“We also try to select for cattle with good feet and leg structure. I believe this is very important. Just as in other diseases, there is a genetic predisposition for disease resistance (some cattle have stronger immune response than others), but good foot and leg structure is also crucial,” he explains. “Good husbandry practices and genetic selection in foot and leg structure, are key factors, along with good nutrition to keep the immune system, skin and feet healthy. Anything we can do to keep the immune system healthy and intact can help,” he says. “A good mineral program is part of keeping the immune system healthy. Our biggest issues here are selenium, copper and zinc deficiencies—all of which are needed by the immune system in order to function correctly. We strive for a balanced mineral program. Zinc and copper are a big part of this, especially in regard to foot health,” he explains. There is a vaccine for foot rot. “One of the commercial herds I work with in our area has used it a lot and the owner feels it has reduced their incidence of foot rot. They are now treating only one or maybe no cases of foot rot per year, compared with an average of about 20 cases per year before they started using the vaccine. A couple of seedstock breeders I work with who have used the vaccine have both spoken favorably, saying it has reduced the number of animals they’ve had to treat per season. The vaccine would be worth looking at, if a person has a high incidence of foot rot,” he says. “On the other hand, looking at husbandry and environmental management is a big part of the picture. If environmental issues are causing the problem, I would recommend changing those things. The vaccine can be a good tool, but should be looked at as just one part of the total management.”

TREATMENT “I think it is important to make an appropriate diagnosis when an animal becomes lame. Is it truly foot rot?” Swelling and lameness may be due to snakebite, a puncture wound, sole abscess or a sprain or fracture or some other injury. “Restrain the animal and examine the foot—especially the bottom—to make sure it’s not a sole abscess or a nail in the foot. If it’s something besides foot rot it may need additional treatment and not just antibiotics,” says Raymond. “If it’s foot rot, it should be treated with the appropriate antibiotic, with the proper spectrum and duration of activity. LA-200 (oxytetracycline) has been our traditional treatment antibiotic. The downside is that we only get about 48 to 72 hours of therapeutic drug levels in the animal, so it often requires a second treatment. But LA-200 is


an economical and effective choice, especially if you catch foot rot early,” he says. This is the key—catching it early, treating with the proper antibiotic, and putting the animal where it’s clean and dry. “Another antibiotic I often use for foot rot is Excede. This is a ceftiofur and has a 7-day tissue level. We get a longer duration of activity from one treatment. This is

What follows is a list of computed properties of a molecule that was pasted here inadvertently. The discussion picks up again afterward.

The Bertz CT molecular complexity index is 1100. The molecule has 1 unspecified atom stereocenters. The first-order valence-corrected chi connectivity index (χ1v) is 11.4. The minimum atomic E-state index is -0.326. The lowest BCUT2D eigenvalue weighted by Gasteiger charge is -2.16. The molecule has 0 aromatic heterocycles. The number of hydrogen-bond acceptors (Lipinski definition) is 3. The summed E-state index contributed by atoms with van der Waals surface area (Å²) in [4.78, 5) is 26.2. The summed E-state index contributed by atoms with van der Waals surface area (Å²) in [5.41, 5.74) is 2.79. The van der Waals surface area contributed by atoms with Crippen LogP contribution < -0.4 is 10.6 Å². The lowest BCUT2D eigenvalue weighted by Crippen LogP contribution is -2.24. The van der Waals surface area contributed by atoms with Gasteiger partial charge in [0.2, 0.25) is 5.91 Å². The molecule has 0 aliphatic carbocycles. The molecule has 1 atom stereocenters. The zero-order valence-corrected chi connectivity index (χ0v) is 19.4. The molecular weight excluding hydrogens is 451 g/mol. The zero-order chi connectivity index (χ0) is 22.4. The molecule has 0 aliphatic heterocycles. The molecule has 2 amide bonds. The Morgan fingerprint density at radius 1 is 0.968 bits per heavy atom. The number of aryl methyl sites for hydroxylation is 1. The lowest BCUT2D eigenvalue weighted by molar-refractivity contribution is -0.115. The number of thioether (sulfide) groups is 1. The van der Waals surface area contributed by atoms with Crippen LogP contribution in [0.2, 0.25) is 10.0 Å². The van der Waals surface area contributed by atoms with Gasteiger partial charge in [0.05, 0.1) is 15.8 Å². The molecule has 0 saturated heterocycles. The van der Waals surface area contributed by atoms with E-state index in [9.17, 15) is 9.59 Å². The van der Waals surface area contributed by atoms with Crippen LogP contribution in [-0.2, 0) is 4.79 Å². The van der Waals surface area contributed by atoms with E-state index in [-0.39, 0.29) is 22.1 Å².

In long-standing cases the infection may get into the joints and the animal may develop septic arthritis, or cellulitis if the infection gets into the tendon sheath. helpful when treating cattle out on pasture. Excede is more expensive, so I tend to use this drug when the condition is more severe, or when I don’t think I’ll have another opportunity to treat that animal,” says Raymond. There are some complications that can occur with foot rot. In long-standing cases the infection may get into the joints and the animal may develop septic arthritis, or cellulitis if the infection gets into the tendon sheath. Generally that animal has to be culled. “In seedstock animals with high individual value (and that won’t be entering the food chain), we may do joint flushes. It’s rare that we’d have to get this aggressive, however, because hopefully the producer noticed the condition early and treated it before it gets to this point.” Range cattle, however, may not be seen often enough to know when the problem started. There may be extensive damage by the time they are brought in for treatment. “In those cases, there may be no treatment that will completely cure the problem. We may just try to get the cow through that season, to wean her calf, and market her at a later time. Those that we catch early and treat appropriately have about a 90% success rate, if it’s truly foot rot,” he says. If surgery must be performed in a severe case to remove a damaged claw, the animal will be impaired and unable to travel. “If the animal has high value and genetic merit, however, it could be confined and manage ok. This might be the case with a valuable cow in an embryo flush program, or a bull that could be collected for AI breeding. We address these on a case-by-case basis, depending on what the owner might want to try,” he says.

Texas Longhorn Trails

WORKING CATTLE OR CATTLE THAT WILL WORK! The easy way to work Longhorn cattle! • Can be shipped by common carrier anywhere in the U.S. • Galvanized pipe and steel sheeting • Grease inserts for easy maintenance & operation • Vaccinate or deworm cattle • Palpation gates • Measure horns • A.I. cows

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The Official Chute of the TLBAA Horn Showcase

line video of the Check out our onon our website! chute in action

END OF TRAIL RANCH Mike or Debbie Bowman • P.O. Box 40 • Benton, KS 67017 • Home (316) 778-1717 • Work (316) 838-6194 Check out our website - • •